Recently I was asked why I advocate for the aggregate storage of spent nuclear fuel and high-level radioactive waste in New Mexico. The bottom line for me is revenue for the State of New Mexico. Sometimes, I am appalled at the decisions our state government makes to encourage new businesses to come to New Mexico. There have been some boondoggles that residents have had to pay for through taxes.
It is not often when a business opportunity comes along that is not demanding a financial break on taxes and fees but will bring new money and good-paying jobs to the state. The HI-STORE Nuclear Fuel Storage Facility proposed project for southeast NM is one of those opportunities. It will bring $billion in capital investments in the state and generate $million in taxes and fees for New Mexico.
New Mexico has always been a leader in nuclear research and development through Los Alamos and Sandia Labs. Three areas of technology are weapons, nuclear reactors, and radioactive waste management (WIPP). LANL and SNL have brought together some intellectual minds to solve the many challenges of all things nuclear. They have provided a substantial part of New Mexico GDP.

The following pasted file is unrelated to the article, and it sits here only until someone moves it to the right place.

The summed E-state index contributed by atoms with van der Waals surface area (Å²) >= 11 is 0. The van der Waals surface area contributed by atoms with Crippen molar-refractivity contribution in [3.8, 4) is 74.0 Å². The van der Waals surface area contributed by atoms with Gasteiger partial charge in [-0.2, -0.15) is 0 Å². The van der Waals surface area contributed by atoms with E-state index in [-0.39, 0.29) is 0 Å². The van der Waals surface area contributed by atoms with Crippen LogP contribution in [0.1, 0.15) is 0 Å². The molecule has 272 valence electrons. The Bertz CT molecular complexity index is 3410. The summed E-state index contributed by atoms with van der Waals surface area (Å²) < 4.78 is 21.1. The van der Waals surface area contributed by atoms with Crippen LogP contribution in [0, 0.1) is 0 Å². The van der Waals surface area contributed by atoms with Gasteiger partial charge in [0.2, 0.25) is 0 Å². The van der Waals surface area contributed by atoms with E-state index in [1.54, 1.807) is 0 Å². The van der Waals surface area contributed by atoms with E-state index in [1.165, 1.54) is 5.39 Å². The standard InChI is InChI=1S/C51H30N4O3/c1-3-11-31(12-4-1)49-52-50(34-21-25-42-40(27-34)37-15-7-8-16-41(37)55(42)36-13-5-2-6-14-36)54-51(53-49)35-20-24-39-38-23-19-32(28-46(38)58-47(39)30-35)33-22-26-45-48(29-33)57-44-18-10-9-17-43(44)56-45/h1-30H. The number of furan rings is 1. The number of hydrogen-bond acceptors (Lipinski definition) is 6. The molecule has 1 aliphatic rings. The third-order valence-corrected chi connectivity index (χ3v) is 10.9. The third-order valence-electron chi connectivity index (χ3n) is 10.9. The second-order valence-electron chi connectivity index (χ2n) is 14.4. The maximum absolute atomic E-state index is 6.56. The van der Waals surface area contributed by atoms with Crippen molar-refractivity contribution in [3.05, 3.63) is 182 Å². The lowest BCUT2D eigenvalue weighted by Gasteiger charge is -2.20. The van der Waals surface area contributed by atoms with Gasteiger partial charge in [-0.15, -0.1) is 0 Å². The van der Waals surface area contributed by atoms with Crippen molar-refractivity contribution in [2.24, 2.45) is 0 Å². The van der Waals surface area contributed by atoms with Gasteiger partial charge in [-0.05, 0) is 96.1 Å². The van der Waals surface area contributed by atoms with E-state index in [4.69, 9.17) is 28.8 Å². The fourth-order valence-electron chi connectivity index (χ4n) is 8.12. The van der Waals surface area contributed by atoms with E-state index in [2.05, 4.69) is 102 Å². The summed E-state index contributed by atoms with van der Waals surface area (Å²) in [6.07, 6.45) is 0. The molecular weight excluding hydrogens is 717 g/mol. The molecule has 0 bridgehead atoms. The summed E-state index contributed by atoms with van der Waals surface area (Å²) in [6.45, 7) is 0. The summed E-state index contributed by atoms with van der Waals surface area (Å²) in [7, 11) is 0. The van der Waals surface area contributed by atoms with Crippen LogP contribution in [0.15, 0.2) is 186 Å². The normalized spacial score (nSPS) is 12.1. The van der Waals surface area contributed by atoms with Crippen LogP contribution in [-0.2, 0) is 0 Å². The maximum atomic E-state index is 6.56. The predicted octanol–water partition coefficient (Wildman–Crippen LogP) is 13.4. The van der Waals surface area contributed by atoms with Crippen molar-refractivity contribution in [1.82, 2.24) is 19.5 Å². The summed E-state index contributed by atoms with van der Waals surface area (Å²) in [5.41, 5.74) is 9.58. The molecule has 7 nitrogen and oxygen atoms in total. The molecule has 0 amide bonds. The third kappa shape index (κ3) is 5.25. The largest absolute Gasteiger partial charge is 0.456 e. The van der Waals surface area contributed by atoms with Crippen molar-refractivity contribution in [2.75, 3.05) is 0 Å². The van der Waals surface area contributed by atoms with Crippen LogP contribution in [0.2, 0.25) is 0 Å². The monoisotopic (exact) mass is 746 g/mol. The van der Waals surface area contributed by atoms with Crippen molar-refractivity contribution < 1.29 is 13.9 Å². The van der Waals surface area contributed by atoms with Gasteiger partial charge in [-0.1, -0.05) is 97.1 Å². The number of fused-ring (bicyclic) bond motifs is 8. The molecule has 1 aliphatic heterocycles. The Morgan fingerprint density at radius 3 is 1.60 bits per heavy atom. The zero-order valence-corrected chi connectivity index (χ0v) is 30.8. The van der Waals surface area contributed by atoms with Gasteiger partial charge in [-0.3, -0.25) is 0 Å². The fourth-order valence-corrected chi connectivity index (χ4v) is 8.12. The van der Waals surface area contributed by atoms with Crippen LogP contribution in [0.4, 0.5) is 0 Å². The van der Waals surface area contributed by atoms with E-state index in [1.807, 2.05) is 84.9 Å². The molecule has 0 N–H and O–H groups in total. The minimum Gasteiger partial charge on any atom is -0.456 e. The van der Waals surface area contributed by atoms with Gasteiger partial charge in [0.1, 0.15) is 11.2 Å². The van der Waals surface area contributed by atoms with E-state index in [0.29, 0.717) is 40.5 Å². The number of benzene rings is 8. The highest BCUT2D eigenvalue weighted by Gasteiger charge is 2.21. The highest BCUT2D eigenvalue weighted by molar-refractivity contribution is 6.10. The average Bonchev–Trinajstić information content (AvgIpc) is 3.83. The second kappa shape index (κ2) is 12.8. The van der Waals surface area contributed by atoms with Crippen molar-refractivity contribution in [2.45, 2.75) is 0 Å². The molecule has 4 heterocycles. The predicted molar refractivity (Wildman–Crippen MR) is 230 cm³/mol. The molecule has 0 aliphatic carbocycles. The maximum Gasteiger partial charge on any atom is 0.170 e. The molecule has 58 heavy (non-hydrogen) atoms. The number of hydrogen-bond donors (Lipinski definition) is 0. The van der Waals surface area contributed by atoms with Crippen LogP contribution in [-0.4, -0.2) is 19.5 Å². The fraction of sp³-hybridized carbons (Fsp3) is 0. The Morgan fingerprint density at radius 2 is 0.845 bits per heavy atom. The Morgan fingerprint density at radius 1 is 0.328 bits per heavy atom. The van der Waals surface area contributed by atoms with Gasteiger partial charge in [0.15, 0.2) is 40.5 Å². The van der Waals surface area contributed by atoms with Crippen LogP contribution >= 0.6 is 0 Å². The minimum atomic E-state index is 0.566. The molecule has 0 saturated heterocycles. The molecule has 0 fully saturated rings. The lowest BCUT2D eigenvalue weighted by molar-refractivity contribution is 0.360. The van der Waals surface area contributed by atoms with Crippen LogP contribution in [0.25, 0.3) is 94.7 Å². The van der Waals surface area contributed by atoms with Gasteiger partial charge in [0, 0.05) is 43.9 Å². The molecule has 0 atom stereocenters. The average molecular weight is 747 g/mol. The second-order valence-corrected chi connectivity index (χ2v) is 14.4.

The nuclear energy industry is the only energy industry that stores and manages all its unused fuel waste safely. It is the aggregate of spent nuclear fuel that presents another private business opportunity in New Mexico. The proposed HI-STORE will provide a consolidated storage facility with subsurface dry silos completely encapsulated in steel and concrete.
The sealed nuclear fuel canisters will be placed in the subsurface silos for future recycling and reuse in advance molten salt fast reactors (MCSFR). There is a substantial revenue (new money) stream to be made for the surrounding communities and the state from the construction and maintenance of this nuclear fuel storage facility. This stored nuclear fuel revenue stream could last for centuries if the politicians and environmentalists don’t get in the way.
HI-STORE could provide the nuclear fuel inventory for the 21st century and beyond, for the next era of reactors; molten chloride salt fast reactors (MCSFR). These newer reactors could consume all of the unused nuclear fuel stored at HI-STORE over the next 400 years at today’s capacity of 20% clean electricity for the US national grids before any new uranium extractions would be needed. When you include all the stored depleted uranium, that same electrical capacity could last 4,000 years.
If we build thousands of MCSFR around the entire world, we would still not have to be concerned with running out of nuclear fuel. Watch this video to see how this would happen:
Will we run out of uranium and thorium? We did the math: – YouTube